Norse Gods and Goddess Prose Poems – #28 Loki’s Salmon

Norse Gods and Goddess Prose Poems – #29 Loki

Norse Gods and Goddess Prose Poems – #30 Loki’s Monsters

Norse Gods and Goddess Prose Poems – #31 Týr

Norse Gods and Goddess Prose Poems – #32 Lay of Hymir

Norse Gods and Goddess Prose Poems – #33 Wisdom Pool Wonder

Norse Gods and Goddess Prose Poems – #34 Mimir

Norse Gods and Goddess Prose Poems – #35 The Power of the Runes

Norse Gods and Goddess Prose Poems – #36 The Poetry Mead

Norse Gods and Goddess Prose Poems – #37 Kvasir

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loki

 

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36 thoughts on “Norse Gods and Goddesses Prose Poems – #29 Loki

  1. Pingback: Norse Gods and Goddesses Prose Poems – #1 Thor – Adrian Spendlow The Blog

  2. Pingback: Norse Gods and Goddesses Prose Poems – #2 Earth – Adrian Spendlow The Blog

  3. Pingback: Norse Gods and Goddesses Prose Poems – #3 Night – Adrian Spendlow The Blog

  4. Pingback: Norse Gods and Goddesses Prose Poems – #4 Augelmir – Adrian Spendlow The Blog

  5. Pingback: Norse Gods and Goddesses Prose Poems – #6 Eir – Adrian Spendlow The Blog

  6. Pingback: Norse Gods and Goddesses Prose Poems – #5 Heimdall – Adrian Spendlow The Blog

  7. Pingback: Norse Gods and Goddesses Prose Poems – #8 Ve – Adrian Spendlow The Blog

  8. Pingback: Norse Gods and Goddesses Prose Poems – #10 Hænir – Adrian Spendlow The Blog

  9. Pingback: Norse Gods and Goddesses Prose Poems – #11 Frejya – Adrian Spendlow The Blog

  10. Pingback: Norse Gods and Goddesses Prose Poems – #9 Siv – Adrian Spendlow The Blog

  11. Pingback: Norse Gods and Goddesses Prose Poems – #12 The Hyndla Lay – Adrian Spendlow The Blog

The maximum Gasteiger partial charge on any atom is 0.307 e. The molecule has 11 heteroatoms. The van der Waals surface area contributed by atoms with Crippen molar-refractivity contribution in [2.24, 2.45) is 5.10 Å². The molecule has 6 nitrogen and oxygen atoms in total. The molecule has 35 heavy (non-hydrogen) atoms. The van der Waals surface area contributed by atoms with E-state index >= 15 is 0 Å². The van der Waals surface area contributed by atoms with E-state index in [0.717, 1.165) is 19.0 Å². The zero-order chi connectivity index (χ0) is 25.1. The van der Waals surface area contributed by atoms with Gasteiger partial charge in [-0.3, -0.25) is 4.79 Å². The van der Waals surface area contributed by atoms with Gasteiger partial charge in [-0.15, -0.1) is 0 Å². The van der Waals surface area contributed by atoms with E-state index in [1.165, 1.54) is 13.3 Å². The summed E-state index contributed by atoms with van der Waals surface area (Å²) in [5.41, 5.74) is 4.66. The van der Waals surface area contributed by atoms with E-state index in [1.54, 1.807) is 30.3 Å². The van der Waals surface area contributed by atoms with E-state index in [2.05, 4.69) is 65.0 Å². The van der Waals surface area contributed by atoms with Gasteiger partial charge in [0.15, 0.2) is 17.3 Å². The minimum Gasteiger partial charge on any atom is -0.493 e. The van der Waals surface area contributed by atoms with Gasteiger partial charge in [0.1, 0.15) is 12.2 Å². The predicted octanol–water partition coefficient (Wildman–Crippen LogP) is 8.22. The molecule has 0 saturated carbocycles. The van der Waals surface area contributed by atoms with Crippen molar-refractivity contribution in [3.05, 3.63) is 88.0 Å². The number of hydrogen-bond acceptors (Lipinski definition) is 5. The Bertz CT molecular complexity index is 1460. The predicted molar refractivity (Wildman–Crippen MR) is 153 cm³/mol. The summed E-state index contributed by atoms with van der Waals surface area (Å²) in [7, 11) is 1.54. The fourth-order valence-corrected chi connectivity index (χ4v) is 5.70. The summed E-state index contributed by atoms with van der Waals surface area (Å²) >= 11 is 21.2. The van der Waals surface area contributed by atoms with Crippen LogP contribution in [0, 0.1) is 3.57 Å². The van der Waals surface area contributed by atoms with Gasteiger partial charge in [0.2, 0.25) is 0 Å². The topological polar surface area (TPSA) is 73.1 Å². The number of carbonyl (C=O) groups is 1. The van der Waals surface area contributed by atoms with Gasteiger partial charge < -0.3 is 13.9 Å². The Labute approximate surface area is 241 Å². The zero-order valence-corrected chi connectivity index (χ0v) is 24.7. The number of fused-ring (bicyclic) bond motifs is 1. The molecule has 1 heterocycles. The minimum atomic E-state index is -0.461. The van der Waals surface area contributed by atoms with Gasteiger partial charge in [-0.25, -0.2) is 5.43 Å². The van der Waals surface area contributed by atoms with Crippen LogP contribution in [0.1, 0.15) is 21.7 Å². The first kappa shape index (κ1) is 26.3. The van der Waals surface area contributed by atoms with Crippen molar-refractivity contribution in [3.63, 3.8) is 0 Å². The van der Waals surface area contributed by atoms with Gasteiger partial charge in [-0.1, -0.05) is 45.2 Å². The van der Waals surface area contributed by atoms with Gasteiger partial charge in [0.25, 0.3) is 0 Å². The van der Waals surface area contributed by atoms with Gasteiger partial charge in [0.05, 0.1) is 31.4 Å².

12. Pingback: Norse Gods and Goddesses Prose Poems – #13 Freyr – Adrian Spendlow The Blog

  13. Pingback: Norse Gods and Goddesses Prose Poems – #14 All for the Love of Gerd – Adrian Spendlow The Blog

  14. Pingback: Norse Gods and Goddesses Prose Poems; #15 Skaði – Adrian Spendlow The Blog

  15. Pingback: Norse Gods and Goddesses Prose Poems – #16 Njörð – Adrian Spendlow The Blog

  16. Pingback: Norse Gods and Goddesses Prose Poems – #18 Balder – Adrian Spendlow The Blog

  17. Pingback: Norse Gods and Goddesses Prose Poems – #17 Frigg – Adrian Spendlow The Blog

  18. Pingback: Norse Gods and Goddesses Prose Poems – #19 Then Balder Was Dead – Adrian Spendlow The Blog

  19. Pingback: Norse Gods and Goddesses Prose Poems – #21 Iðun’s Apples – Adrian Spendlow The Blog

  20. Pingback: Norse Gods and Goddesses Prose Poems – #24 Rán – Adrian Spendlow The Blog

  21. Pingback: Norse Gods and Goddesses Prose Poems – #7 Vili – Adrian Spendlow The Blog

  22. Pingback: Norse Gods and Goddesses Prose Poems – #20 Iðun – Adrian Spendlow The Blog

  23. Pingback: Norse Gods and Goddesses Prose Poems – #28 Loki’s Salmon – Adrian Spendlow The Blog

  24. Pingback: Norse Gods and Goddesses Prose Poems – #27 Huggin and Munin – Adrian Spendlow The Blog

  25. Pingback: Norse Gods and Goddesses Prose Poems – #30 Loki’s Monsters – Adrian Spendlow The Blog

  26. Pingback: Norse Gods and Goddesses Prose Poems – #22 Sól – Adrian Spendlow The Blog

  27. Pingback: Norse Gods and Goddesses Prose Poems – #23 Máni – Adrian Spendlow The Blog

  28. Pingback: Norse Gods and Goddesses Prose Poems – #25 Hel – Adrian Spendlow The Blog

  29. Pingback: Norse Gods and Goddesses Prose Poems – #26 Odin – Adrian Spendlow The Blog

  30. Pingback: Norse Gods and Goddesses Prose Poems – #31 Týr – Adrian Spendlow The Blog

  31. Pingback: Norse Gods and Goddesses Prose Poems – #32 Lay of Hymir – Adrian Spendlow The Blog

  32. Pingback: Norse Gods and Goddesses Prose Poems – #33 Wisdom Pool Wonder – Adrian Spendlow The Blog

  33. Pingback: Norse Gods and Goddesses Prose Poems – #35 The Power of the Runes – Adrian Spendlow The Blog

  34. Pingback: Norse Gods and Goddesses Prose Poems – #34 Mimir – Adrian Spendlow The Blog

  35. Pingback: Norse Gods and Goddesses Prose Poems – #36 The Poetry Mead – Adrian Spendlow The Blog

  36. Pingback: Norse Gods and Goddesses Prose Poems – #37 Kvasir – Adrian Spendlow The Blog